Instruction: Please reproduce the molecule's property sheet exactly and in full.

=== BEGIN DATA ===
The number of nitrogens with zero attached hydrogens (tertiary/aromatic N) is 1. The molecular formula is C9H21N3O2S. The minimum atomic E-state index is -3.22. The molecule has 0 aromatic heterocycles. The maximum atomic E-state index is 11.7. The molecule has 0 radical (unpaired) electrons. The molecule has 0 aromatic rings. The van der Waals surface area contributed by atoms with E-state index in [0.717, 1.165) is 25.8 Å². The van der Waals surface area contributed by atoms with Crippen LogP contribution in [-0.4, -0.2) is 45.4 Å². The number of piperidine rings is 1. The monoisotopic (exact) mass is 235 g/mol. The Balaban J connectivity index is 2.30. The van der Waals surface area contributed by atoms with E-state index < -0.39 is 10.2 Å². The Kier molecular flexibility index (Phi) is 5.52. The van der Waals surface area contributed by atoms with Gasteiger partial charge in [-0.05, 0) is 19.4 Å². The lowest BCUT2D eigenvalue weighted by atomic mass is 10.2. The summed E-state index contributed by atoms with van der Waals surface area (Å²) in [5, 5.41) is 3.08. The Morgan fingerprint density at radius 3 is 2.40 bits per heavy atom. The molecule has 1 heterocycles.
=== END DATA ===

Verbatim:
The number of nitrogens with zero attached hydrogens (tertiary/aromatic N) is 1. The molecular formula is C9H21N3O2S. The minimum atomic E-state index is -3.22. The molecule has 0 aromatic heterocycles. The maximum atomic E-state index is 11.7. The molecule has 0 radical (unpaired) electrons. The molecule has 0 aromatic rings. The van der Waals surface area contributed by atoms with E-state index in [0.717, 1.165) is 25.8 Å². The van der Waals surface area contributed by atoms with Crippen LogP contribution in [-0.4, -0.2) is 45.4 Å². The number of piperidine rings is 1. The monoisotopic (exact) mass is 235 g/mol. The Balaban J connectivity index is 2.30. The van der Waals surface area contributed by atoms with E-state index < -0.39 is 10.2 Å². The Kier molecular flexibility index (Phi) is 5.52. The van der Waals surface area contributed by atoms with Gasteiger partial charge in [-0.05, 0) is 19.4 Å². The lowest BCUT2D eigenvalue weighted by atomic mass is 10.2. The summed E-state index contributed by atoms with van der Waals surface area (Å²) in [5, 5.41) is 3.08. The Morgan fingerprint density at radius 3 is 2.40 bits per heavy atom. The molecule has 1 heterocycles.